Thursday, May 08, 2008

The Dog or the Baby

I went to a parent networking group last night related to elementary school children with speech disorders. Though it was recommended by Christopher's speech therapist, I wasn't actually sure I needed to go to the group, as the boys are still a bit young, and seem to have more of a speech delay than a severe speech disability. I even missed the first hour (another football game - might as well move there) which ended up being about dyslexia. We're not there yet, so I don't know if we'll have problems with reading.

In the end, I did feel a connection, though many of the parents had situations (autism, epilipsy) that made our boys seem lucky. However, at least their children have a word or a diagnosis that allows them to get the help and extra resources they need. I have always been mystified at how we would know the severity of a speech problem - when they couldn't speak, then it was obvious. But now that they are speaking pretty fluently (or at least Benjamin is), it is harder to tell where they are in relation to their peers. The most telling comment of the evening was when we were discussing how a speech delay can make children have a hard time making friends. The back-and-forth of conversation on the playground can make it difficult to stay with the game if you don't understand everything. Children with speech delays are often relegated to playing "the dog or the baby" in games because these are the roles that don't require much - if any - speech. How interesting that the kids on the playground are more aware of our childrens' speech delays than we are ourselves.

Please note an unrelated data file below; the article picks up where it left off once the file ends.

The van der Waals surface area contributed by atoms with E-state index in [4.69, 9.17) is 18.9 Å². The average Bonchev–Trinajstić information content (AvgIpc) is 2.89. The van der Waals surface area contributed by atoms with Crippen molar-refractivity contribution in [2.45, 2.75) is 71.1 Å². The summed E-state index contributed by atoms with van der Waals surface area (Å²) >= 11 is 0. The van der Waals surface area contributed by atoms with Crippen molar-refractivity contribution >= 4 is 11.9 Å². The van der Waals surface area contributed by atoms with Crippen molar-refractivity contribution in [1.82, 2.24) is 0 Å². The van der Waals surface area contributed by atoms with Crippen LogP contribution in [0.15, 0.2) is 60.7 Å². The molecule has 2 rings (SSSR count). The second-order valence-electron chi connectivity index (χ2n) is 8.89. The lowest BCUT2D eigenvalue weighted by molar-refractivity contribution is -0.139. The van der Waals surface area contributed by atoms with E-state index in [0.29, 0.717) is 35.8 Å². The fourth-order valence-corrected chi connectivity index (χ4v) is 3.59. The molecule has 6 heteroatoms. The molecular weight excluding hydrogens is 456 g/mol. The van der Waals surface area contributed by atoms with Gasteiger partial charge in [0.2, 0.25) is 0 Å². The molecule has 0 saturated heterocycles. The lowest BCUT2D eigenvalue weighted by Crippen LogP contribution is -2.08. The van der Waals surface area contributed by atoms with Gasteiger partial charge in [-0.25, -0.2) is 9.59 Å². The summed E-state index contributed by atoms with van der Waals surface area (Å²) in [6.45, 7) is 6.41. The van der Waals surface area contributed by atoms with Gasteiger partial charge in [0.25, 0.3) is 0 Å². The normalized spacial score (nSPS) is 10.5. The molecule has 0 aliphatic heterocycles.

The other comments that worried me were around how a delay in speech can impact so much of school later on. As speech progresses, active and passive vocabulary grow. Vocabulary continues to grow with reading, but speech delays tend to go hand in hand with reading difficulties, thus contributing to the problem.

And then I had a chance to feel extremely fortunate with our choice of dagis. Each day, when I drop off the boys, I feel that they are genuinely welcomed, not just tolerated. They have received special attention and assistance, and none of it has ever been presented to me as a burden or a hardship on the part of the personnel (as some of the parents in the group had experienced).

Ah well - bigger kids, bigger problems... and we're just getting started!

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